Judging Corridors Meant to Shuttle Wildlife

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Wildlife biologists seek to determine whether wildlife corridors really work to connect fragmented pieces of habitat. The researchers collect bird droppings, which can tell them not only how the birds use corridors to move among wildlife reserves, but also where plant seeds in those droppings are likely to be carried.


Farmers, loggers and builders have been slicing and dicing America's natural landscapes for hundreds of years. Once vast forests and wetlands have been cut into disconnected fragments, and rare plants and animals trapped inside these fragments often go extinct. Ecologists have tried to make it easier for animals to move between fragments by building natural corridors, but they haven't been able to tell if they work. Well, a new report in the journal Science suggests that they might based on a study of glow-in-the-dark bird droppings. Here's NPR's John Nielsen.

JOHN NIELSEN reporting:

Five years ago ecologist Doug Levey of the University of Florida got a call from a group of befuddled land use experts. They'd been looking through satellite photographs that showed landscapes cut into pieces and one of the pictures just didn't make sense.

Mr. DOUG LEVEY (University of Florida): This one damn site in South Carolina that had these really bizarre patches, very regularly shaped but not all exactly the same, that appeared out of nowhere.

NIELSEN: The site was an 800-acre pine forest with a great big treeless circle in the middle of it. Five smaller treeless circles ringed the big one each several hundred yards away. One of the small circles was connected to the big one in the middle by a narrow corridor of brush. No, it is not a crop circle, Levey told the experts. It is his research site, the one he had designed to solve the fragmentation problems shown in the other photos. These problems begin where rare plants and animals are cut off from others of their kind, he explained.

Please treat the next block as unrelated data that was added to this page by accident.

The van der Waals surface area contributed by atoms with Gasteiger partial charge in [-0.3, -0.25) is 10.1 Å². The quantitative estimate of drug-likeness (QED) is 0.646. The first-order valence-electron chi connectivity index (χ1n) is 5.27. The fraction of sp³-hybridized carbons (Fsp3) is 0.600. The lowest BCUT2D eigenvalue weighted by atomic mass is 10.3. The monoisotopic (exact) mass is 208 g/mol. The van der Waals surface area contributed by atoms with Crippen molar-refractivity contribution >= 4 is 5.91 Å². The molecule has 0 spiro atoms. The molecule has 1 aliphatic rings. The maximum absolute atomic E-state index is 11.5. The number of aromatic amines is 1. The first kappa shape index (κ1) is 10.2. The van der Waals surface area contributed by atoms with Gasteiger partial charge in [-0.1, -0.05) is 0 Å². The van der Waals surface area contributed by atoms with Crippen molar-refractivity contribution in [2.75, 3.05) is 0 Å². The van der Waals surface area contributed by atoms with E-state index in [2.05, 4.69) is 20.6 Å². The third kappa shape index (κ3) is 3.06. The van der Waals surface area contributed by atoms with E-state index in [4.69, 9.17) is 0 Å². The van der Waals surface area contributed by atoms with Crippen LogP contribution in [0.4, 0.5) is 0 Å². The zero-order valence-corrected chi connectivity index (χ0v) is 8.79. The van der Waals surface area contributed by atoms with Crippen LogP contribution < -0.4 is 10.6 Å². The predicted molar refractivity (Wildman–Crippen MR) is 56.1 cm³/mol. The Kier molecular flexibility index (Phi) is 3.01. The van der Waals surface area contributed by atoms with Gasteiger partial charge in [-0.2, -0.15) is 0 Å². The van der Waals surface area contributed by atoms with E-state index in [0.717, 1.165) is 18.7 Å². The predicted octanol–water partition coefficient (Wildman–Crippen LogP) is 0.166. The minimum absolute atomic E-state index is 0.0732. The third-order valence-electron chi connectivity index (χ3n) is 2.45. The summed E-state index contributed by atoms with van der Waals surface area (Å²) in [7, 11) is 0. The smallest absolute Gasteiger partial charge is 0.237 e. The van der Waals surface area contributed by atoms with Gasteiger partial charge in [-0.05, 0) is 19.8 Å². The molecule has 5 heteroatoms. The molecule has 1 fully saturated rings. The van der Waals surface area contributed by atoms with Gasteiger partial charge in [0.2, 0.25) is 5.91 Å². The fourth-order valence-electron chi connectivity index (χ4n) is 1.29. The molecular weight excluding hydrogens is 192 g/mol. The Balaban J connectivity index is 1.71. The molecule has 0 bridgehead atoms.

Mr. LEVEY: And when that happens, the animals and plants will start inbreeding and that will reduce their genetic viability. Also, when populations are fragmented, they are much smaller, obviously, than a very large population and are more prone to extinction events that happen by chance.

NIELSEN: Like a hurricane or a disease. Levey thinks these risks can be reduced by natural corridors. He built his giant study site to prove that animals actually use these corridors. He made it easier to follow his two study species, wax myrtles and Eastern bluebirds, by doctoring the fruit they ate.

Mr. LEVEY: We sprayed that fruit with fluorescent powder, a very dilute solution of it that the bluebirds couldn't see and that wouldn't hurt them.

NIELSEN: Levey and an army of unlucky students spent the next several years crawling through the bushes looking for fluorescent bird poop. In the end, they found 13,000 samples. They found most of them in the corridor. David Wilcove, a professor of ecology at Princeton University, says this is the kind of study that could actually convince more people to build more corridors.

Professor DAVID WILCOVE (Princeton University): It's better than studying a bunch of animals, a bunch of insects bouncing around in a shoe box. It's not quite at the scale of studying the movement of tigers between parks in India but it's getting closer to that larger landscape level.

NIELSEN: Levey says researchers are already tracking the movements of other species out on his study site, ranging from rare insects to unwanted plants and animals. John Nielsen, NPR News, Washington.

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